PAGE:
Placing the camera where you want it is easy thanks to the flexible stand in the box. This can be placed on a table, although it’s a little wobbly, or you can mount it permanently, screwing it to a wall or fence.
As this is a portable product, and the chances are that you may need to reposition the Arlo Go. If you do, just remember to check the app to check that your activity zones are still covering the areas you want. There’s also a handy utility to help you test the camera’s motion detection: when turned on, the camera’s LED lights yellow to let you know that it’s picked up movement.
You can also turn on sound notifications, which makes the camera record when it picks up loud enough sounds. This feature’s not great outside – it tended to go off a lot where I live – but works well inside a quiet house.
The Arlo Go has the most powerful modes to control when it can and can’t record
The Arlo app is brilliant for defining when your camera can and can’t record. There are two default Modes for doing this: Armed (the camera records when there’s motion) and Disarmed (the camera ignores motion). While you can set these manually, you can automate these modes using a Schedule or Geofencing to turn your cameras on when you go out and off when you get home.
Impressively, when you get home, you can set the Arlo Go to revert to a schedule. That way, you can, for example, have your camera turn on when you go out, off when you get home but always have it turn on to record at night when you’re in bed. No other camera system offers quite the same range of features.
Just be careful with Geolocation if you travel with your camera, as you’ll need to reset your home location when you get to your destination to make the feature work reliably.
Video quality is good enough at maximum but can suffer on lower-quality settings
The video quality setting is in the Power Management section of the app. Best Battery Life reduces video quality to the point where it’s a bit fuzzy and low resolution at just 416×240, so go with Best Video where you can, which gives you the camera’s full 720p resolution.
During the day, I found that the highest quality video produced good enough footage. There’s a fair amount of compression in the image, which makes some parts of the picture a little soft and you lose finer detail. However, you can clearly spot individuals and make them out in the footage, finding a still frame with the maximum amount of detail.
At night, the camera turns on its IR lights to brighten up the night. This makes the image a lot softer and harder to see. While you can still tell the difference between people, working out individual features for identification is harder, and I found it tricky to find a still frame with enough sharpness around a moving person.
Running on maximum quality, I estimated that my camera would last for around two months on a single charge; how often the camera is triggered will affect this, so take this figure as a guide only.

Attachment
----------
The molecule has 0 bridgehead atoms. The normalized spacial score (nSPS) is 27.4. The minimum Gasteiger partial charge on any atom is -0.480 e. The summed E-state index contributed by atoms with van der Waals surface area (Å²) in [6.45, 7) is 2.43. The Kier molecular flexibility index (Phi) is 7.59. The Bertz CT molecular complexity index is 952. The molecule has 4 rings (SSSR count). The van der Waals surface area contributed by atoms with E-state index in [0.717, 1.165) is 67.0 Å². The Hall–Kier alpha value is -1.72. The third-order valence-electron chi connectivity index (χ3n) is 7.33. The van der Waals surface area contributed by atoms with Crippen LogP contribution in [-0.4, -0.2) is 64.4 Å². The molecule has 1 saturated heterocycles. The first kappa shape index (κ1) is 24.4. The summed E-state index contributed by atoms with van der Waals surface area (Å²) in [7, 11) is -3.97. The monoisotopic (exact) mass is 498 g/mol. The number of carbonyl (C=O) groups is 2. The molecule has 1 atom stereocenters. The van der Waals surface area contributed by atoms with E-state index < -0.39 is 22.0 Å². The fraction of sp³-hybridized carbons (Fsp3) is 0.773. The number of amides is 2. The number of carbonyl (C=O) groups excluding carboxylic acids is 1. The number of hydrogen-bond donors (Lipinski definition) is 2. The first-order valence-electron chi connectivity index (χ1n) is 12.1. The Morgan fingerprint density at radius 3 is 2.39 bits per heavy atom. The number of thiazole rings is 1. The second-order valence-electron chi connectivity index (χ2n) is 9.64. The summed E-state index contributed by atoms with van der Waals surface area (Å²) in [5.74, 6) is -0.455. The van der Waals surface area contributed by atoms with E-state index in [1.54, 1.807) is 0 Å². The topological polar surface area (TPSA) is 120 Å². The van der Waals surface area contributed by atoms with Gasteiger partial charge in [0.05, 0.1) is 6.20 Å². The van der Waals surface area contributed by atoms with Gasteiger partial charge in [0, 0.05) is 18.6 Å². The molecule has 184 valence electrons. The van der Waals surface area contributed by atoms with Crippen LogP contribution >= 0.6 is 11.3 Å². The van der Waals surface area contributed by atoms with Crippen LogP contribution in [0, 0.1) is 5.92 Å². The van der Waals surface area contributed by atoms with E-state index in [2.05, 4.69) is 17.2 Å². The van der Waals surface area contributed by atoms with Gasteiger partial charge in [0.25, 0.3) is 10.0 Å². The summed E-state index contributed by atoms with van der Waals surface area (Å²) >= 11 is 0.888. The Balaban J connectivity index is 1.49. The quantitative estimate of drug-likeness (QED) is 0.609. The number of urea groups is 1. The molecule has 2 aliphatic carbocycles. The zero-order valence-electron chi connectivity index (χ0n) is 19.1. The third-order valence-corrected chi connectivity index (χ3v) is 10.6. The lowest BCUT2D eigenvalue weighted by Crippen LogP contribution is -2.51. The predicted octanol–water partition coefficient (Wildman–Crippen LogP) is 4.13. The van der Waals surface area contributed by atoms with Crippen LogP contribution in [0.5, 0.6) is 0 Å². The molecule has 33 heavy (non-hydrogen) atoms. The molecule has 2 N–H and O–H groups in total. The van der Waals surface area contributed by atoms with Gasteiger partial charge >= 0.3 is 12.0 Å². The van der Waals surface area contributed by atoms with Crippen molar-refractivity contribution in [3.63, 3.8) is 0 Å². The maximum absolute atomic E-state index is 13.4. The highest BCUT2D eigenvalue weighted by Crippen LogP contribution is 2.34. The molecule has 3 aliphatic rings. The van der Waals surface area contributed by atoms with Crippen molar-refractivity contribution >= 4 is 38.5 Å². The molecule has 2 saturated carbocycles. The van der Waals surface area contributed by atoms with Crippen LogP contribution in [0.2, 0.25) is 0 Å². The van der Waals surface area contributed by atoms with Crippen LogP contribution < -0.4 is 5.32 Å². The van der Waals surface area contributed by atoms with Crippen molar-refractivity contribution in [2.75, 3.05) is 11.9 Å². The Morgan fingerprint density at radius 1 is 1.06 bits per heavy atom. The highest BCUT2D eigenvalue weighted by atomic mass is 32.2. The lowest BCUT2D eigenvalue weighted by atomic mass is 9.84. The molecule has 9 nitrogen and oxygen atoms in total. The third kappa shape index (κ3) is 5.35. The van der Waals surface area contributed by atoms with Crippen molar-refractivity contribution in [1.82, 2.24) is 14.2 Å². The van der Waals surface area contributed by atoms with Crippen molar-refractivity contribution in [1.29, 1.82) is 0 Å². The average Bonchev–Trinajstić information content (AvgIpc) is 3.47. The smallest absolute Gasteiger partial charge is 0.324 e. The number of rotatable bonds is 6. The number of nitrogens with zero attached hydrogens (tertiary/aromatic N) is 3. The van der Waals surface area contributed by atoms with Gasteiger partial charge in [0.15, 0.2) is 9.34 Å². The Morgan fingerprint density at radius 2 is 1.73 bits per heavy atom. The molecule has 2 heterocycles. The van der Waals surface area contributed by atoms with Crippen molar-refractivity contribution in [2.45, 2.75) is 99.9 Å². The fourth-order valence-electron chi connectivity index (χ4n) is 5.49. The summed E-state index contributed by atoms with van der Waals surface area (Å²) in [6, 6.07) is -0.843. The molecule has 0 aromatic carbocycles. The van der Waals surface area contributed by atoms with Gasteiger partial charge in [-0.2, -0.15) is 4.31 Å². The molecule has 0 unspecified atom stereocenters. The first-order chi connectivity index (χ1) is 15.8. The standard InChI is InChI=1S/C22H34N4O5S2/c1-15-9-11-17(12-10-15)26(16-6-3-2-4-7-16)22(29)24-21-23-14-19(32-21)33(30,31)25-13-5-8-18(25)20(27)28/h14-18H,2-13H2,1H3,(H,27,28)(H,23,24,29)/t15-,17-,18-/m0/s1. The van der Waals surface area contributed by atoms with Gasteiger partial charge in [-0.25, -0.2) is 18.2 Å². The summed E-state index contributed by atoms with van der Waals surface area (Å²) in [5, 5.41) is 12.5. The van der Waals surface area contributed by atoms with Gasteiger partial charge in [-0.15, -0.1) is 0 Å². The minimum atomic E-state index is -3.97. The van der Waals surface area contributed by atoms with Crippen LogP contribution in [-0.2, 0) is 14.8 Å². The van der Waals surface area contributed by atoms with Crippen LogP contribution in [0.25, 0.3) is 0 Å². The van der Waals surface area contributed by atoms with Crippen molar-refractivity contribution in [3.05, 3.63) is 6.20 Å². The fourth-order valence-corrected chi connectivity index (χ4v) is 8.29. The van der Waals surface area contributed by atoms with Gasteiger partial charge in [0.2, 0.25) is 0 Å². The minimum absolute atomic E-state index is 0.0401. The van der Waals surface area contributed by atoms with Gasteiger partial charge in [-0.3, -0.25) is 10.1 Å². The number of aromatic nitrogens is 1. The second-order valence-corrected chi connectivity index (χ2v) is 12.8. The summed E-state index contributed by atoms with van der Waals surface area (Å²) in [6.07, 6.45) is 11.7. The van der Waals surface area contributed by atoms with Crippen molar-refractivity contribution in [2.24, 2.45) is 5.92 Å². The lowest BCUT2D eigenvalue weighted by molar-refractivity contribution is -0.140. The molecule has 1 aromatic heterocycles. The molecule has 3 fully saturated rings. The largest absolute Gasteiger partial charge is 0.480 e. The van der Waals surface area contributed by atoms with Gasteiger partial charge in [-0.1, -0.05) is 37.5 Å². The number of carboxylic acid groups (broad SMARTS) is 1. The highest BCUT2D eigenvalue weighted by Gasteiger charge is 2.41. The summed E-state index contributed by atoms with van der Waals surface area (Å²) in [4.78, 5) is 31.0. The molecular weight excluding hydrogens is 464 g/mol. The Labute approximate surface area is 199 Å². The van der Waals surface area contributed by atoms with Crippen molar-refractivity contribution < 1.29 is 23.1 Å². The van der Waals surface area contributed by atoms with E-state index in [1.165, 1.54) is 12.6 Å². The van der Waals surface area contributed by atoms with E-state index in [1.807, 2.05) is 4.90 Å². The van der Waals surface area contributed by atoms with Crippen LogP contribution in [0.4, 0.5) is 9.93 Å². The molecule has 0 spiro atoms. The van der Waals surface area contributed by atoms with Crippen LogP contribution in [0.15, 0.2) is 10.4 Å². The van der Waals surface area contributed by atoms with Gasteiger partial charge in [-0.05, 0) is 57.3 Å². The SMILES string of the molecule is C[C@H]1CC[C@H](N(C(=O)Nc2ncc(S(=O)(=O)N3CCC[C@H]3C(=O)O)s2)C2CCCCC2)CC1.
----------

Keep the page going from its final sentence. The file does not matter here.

You can scare people off with the two-way chat feature but the siren is weak
There’s a two-way chat feature, so that you can have a conversation with anyone that you see. With this camera, you have to press and hold the microphone on the app display to talk. The Arlo Go’s speaker is loud enough to have a chat, and it can be useful for warning off someone that you’ve seen in your camera feed.
There’s also a built-in siren, although this just uses the Go’s internal speaker, so it’s a bit weedy. It will draw attention, but it’s not the ear-shattering noise that will scare someone off.
The Arlo Go has plenty of smart assistant integrations and works with SmartThings, too
You can use the Arlo Go with smart displays, including the Amazon Echo Show and Google Nest Hub, to show the video feed. That’s all the control that you get, and you can’t arm or disarm your camera on either system.
With SmartThings integration, you can view your camera’s feed in the app, but you can also use its sound and motion detection sensors to trigger other devices, say turning on a light when your camera picks up motion. There’s a switch in the SmartThings app to turn the camera on or off, but this doesn’t change the mode, it only affects whether the camera is monitored by SmartThings.
There’s also an IFTTT channel that lets you trigger other devices when the camera picks up movement. Plus, you can arm or disarm your system, which is handy if you want to build other rules to control when the Arlo Go records, such as having a button by the front door to disable motion detection when you come home.
Should I buy the Arlo Go?
If you need to monitor somewhere that doesn’t have Wi-Fi access, such as a caravan, boat or a car, then the Arlo Go’s LTE connection provides something that other cameras don’t have, letting you monitor practically anywhere.
Free cloud storage is nice to have, although you have to factor in the cost of the 4G SIM card that you need to run the camera, and you’ll either need to place the camera carefully, plug it in permanently or upgrade to the Arlo Smart plan to reduce the number of motion notifications that you get.
There are issues with the camera, too. The lack of Wi-Fi or even Bluetooth means that you can’t just use the Arlo Go locally when you need to and it has to have a strong enough mobile signal to do anything with it.
With its 720p resolution, the footage is good enough at maximum to see what’s going on but lags behind Full HD or higher resolution models. It’s also hard to get past the price, and this is a very expensive security camera.
This all adds up to make a security camera that’s highly configurable and flexible but also very niche. If you need portable security it’s a great choice, but if you can get Wi-Fi, the Arlo Ultra or Nest Cam Outdoor models will make more sense.